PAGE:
The global supply chain crisis spells bad news for retailers and consumers.
The Covid-19 pandemic has drastically impacted many sectors of the world economy. One of the sectors that fell on its face was the supply chain.
The pandemic and lockdown have resulted in businesses’ inefficiency in meeting unprecedented consumer demand across all product categories. Recently, Morten Engelstoft, Chief Executive at Maersk-owned APM Terminal, echoed a similar sentiment. Engelsoft said that a “vicious circle” had been created by surging consumer demand, which put a strain on container groups, suppliers and logistics companies as they struggled to deliver goods. He further emphasized the need for the supply chain sector to break this vicious circle.
“We need lower [consumer demand] growth to give the supply chain time to catch up, or differently spread out growth. Over a long period of time, we will need to recover efficiency,” said Engelsoft.
Supply lags behind growing demand
In the U.S., imports in July were up 20 percent over last year and up 11.5 percent over 2019. The rise in imports resulted from surging consumer demands, supported by stimulus packages introduced by the government to revive the economy. According to Engelsoft, the percentage increase in imports and exports in the U.S. resulted in a far more significant volume bump than elsewhere.
“It’s a percentage of an enormous volume. The sheer size of business going through is so enormous that the amount of port capacity, truckers, warehouses and even labor to man all the equipment has created a bottleneck,” he said. The pandemic has led to a global shortage of truck drivers and constricted space at warehouses, causing further delays in deliveries.
Pandemic adding to supply chain woes
This is not the first time that a business leader has warned about the overwhelming aspects of the global supply chain crisis. Scott Price, President of shipping giant UPS, recently warned customers to brace themselves for supply chain problems in 2022. According to Price, the low vaccination rates in key developing countries will likely lead to additional shortages of raw materials and components similar to those that have troubled industries, such as automakers, apparel and home builders. “The logistics industry does not see 2022 as having any less disruption in supply chains than in 2021,” said Price.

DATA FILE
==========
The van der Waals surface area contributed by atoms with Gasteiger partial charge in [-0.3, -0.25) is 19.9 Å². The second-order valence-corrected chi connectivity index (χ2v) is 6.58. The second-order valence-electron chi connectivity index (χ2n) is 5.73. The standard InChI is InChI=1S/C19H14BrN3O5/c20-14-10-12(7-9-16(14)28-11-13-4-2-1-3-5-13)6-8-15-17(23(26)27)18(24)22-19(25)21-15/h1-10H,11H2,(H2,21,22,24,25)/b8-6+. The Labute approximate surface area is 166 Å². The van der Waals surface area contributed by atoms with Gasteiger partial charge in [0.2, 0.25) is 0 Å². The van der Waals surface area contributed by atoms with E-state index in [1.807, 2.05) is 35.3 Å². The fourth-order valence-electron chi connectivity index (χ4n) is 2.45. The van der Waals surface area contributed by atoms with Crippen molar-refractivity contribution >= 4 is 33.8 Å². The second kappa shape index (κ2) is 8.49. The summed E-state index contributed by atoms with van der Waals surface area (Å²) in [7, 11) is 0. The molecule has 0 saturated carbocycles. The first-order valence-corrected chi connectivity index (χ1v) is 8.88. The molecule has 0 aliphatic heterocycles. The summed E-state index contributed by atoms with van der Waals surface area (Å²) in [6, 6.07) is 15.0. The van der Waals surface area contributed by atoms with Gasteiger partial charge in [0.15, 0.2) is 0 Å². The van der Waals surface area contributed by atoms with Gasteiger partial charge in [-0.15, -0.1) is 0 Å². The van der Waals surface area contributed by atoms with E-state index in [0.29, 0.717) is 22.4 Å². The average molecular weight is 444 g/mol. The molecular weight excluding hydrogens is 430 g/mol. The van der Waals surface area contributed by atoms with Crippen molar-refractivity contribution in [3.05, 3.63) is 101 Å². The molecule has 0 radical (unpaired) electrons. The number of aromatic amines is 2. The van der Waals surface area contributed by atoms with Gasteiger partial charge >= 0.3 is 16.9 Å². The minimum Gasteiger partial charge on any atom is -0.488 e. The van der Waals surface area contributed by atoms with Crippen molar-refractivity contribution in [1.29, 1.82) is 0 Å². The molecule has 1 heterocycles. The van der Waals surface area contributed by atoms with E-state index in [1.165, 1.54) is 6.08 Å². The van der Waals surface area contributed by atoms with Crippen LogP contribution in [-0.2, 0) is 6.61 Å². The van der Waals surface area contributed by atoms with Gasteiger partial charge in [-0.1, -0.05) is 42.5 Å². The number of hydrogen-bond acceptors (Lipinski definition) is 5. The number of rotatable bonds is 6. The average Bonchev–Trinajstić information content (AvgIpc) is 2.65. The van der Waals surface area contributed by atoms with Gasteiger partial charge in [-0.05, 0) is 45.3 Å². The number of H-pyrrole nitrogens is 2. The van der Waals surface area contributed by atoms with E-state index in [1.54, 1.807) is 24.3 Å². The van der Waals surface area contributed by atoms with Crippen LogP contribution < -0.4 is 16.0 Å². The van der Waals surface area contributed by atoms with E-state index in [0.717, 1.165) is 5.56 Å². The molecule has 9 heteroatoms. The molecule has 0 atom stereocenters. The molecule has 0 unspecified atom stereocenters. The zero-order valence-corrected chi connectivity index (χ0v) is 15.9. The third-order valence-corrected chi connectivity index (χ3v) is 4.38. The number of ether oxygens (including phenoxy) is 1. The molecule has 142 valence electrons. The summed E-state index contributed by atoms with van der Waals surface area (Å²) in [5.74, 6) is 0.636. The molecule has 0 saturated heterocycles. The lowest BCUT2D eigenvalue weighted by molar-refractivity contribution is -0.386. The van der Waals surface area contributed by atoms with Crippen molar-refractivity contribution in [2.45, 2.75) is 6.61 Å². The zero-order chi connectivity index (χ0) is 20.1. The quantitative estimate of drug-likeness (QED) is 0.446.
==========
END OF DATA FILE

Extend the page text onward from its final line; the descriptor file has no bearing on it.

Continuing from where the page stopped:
The supply chain crisis shows no sign of slowing down. According to research conducted by IHS Markit, pressures on supply chains are increasing, and global disruptions are likely to get worse as the economy booms. Buckling the global supply chain has resulted in automakers, like General Motors and Ford, slowing down manufacturing, temporarily shutting auto-plants, and furloughing workers.
It’s time for businesses to act
Global leaders have been giving early warning signals for possible supply chain disruptions due to the pandemic. As a result, consumers are facing massive delays in the delivery of online purchases. An Accenture research indicates that 94 percent of Fortune 1000 companies are experiencing supply chain disruptions from COVID-19. Whereas, 75 percent of companies have had negative or strongly negative impacts on their businesses due to the disruptions.
“Businesses must navigate the financial and operational challenges of coronavirus while rapidly addressing the needs of their people, customers and suppliers. Supply chain leaders can turn massive complexity and supply chain disruption into meaningful change by taking the right actions,” the research states.
Thus, it’s time businesses take crucial steps to steer the current supply chain crisis and build resilience against future challenges.
Header image courtesy of Unsplash